Felix vs Vodafone: Mobile plans compared

Felix and Vodafone may be on the same network, but their plans set them apart from each other

Felix Mobile
Felix Unlimited Mobile Plan
4 out of 5 stars
4
$40
/mth
  • pro
    Unlimited data w/speeds up to 20Mbps
  • pro
    $40 per month
  • Fire Emoji
    Get 50% off your first 3 months
Vodaphone
Vodafone Small SIM Only Plan
4 out of 5 stars
4
$49
/mth
  • pro
    50GB data per month
  • pro
    No contract
  • pro
    Unlimited international TXT
Alex Kidman
Mar 13, 2024
Icon Time To Read6 min read

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Vodafone and Felix Mobile are both part of the same TPG group of telco providers, but what they offer differs quite substantially. Vodafone is the more established international brand where Felix is the plucky newcomer with a distinctly green pitch to its mobile plan offerings. So which one is best for you?

As always it depends on your needs and financial circumstances. Here’s a quick rundown of how the two different services compare.

Felix vs Vodafone plans

Choice versus price

Felix mobile launched with just a single “unlimited” data plan, but has since branched out offering some lower cost plans with set data quotas:

Vodafone as the more established brand has a wider variety of choice when it comes to plans on both prepaid and SIM-only terms:

Felix Mobile vs Vodafone: Data Inclusions

Unlimited, but with a catch

Here there’s rather obviously some variance depending on how much you’re willing to spend on a contract. By way of comparison, let’s have a look at Felix Mobile and Vodafone’s least and most expensive plans, and what you get with each.

Felix Mobile’s entry level plan costs $25 per 28-day contract period, giving you 25GB of data in return. Right now, you can even get $5 for your first 8 months, bringing the price down to $20 a month. There’s no speed cap on this plan, but additional data over that 25GB will cost you $10 for 10GB.

Vodafone’s lowest cost postpaid SIM-only plan runs to $49 per month with 50GB of data at full network speed. Once that data quota is exhausted, you continue to connect at a speed cap of 2Mbps until your next monthly term period.

On the prepaid front, Vodafone’s standard entry level plan runs $30 per 28 day expiry with 20GB of data included, though it often runs promotions for bonus data on a set number of recharges before reverting to that 20GB limit. On prepaid Vodafone plans, once your quota is exhausted, you’re speed capped at 1.5Mbps, a little slower than with its SIM-Only plans:

The classic Felix Mobile plan comes with unlimited data within your 28 day contract period, albeit speed capped to a maximum of 20Mbps throughout that expiry period.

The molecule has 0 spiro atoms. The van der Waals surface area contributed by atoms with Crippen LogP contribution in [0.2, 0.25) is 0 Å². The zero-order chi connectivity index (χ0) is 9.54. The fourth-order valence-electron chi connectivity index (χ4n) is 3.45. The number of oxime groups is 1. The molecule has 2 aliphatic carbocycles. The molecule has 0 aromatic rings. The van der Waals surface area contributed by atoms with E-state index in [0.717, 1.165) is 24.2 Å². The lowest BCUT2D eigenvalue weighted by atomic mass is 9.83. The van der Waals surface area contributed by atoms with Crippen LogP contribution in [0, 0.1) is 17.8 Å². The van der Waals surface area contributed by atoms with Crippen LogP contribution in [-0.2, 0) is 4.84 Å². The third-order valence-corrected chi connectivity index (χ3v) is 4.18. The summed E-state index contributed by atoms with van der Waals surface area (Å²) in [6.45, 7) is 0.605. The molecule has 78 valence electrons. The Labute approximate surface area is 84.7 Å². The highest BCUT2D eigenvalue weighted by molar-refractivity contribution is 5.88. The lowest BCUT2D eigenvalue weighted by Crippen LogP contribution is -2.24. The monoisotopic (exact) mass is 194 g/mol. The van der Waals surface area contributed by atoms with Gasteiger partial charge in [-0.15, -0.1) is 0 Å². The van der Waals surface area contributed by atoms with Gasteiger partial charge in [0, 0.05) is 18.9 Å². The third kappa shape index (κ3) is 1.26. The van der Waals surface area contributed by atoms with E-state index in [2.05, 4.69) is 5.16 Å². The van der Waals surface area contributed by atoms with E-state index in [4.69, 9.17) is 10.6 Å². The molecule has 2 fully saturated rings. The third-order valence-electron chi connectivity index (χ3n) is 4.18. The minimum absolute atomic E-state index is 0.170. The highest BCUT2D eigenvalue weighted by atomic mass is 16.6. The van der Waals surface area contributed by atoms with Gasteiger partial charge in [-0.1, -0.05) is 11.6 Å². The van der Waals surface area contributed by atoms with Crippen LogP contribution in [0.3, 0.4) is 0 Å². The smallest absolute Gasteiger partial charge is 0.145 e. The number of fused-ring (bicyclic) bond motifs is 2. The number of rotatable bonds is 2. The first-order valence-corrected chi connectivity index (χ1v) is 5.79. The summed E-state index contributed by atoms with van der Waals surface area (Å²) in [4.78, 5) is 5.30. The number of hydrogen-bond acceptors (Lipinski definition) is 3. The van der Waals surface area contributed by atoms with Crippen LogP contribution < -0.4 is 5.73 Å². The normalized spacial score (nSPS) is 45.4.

The highest tier Vodafone SIM-only plan has a hefty 360GB data quota per month, with speeds dropping to 2Mbps if you do manage to chew your way through all that data.

On the prepaid side, Vodafone has a 365 day expiry plan with 150GB as standard over 365 days, though right now you can get an additional 90GB of data to bump that quota up to 240GB. Once it’s exhausted you can continue online at a maximum of 1.5Mbps.

Felix vs Vodafone coverage

5G vs 4G

Both Felix Mobile and Vodafone operate on the Vodafone Network in Australia, which means in terms of overall coverage in terms of distance, there’s little between them. The one big coverage difference between the two is for 5G devices. Felix Mobile says that it’ll launch 5G on the Vodafone network in the first half of 2024, but until it does so, it operates on the 4G parts of the Vodafone network only.

Felix vs Vodafone device choices

BYO vs phones on a plan

This one’s pretty simple, actually. Felix Mobile only offers mobile plan service, not devices on contract. If you need a new iPhone or Galaxy Phone, you’d have to bring it to Felix Mobile yourself.

Conversely, while Vodafone’s SIM-only and Prepaid plans can work with any unlocked phone capable of working on Australian coverage frequencies, it also offers a wide range of handsets on contract terms over 12, 24 or 36 month terms. As an example, here's a look at Vodafone plans the include a 128GB iPhone 15:

Felix vs Vodafone contracts

Mostly contract free ... mostly

Both Felix Mobile and Vodafone operate on an effective contract-free set of terms… mostly.

It’s a simpler affair for Felix Mobile, with contract terms rolling over on a monthly basis, meaning you can cancel your contract or switch to another provider without financial penalty.

For Vodafone SIM-only and prepaid plans the same is broadly true, but where you may have to juggle numbers and costs is if you take up a device on a 12, 24 or 36 month term. Typically those contracts require an active plan to work beside them, requiring pro-rata payment of the rest of the contract payment due based on the original RRP of the device. The small trap here is that any discounts on that RRP you may have been eligible for no longer apply; you only get that discount if you stay connected for the full length of your device contract term.

Felix vs Vodafone international calling

Add-ons vs inclusions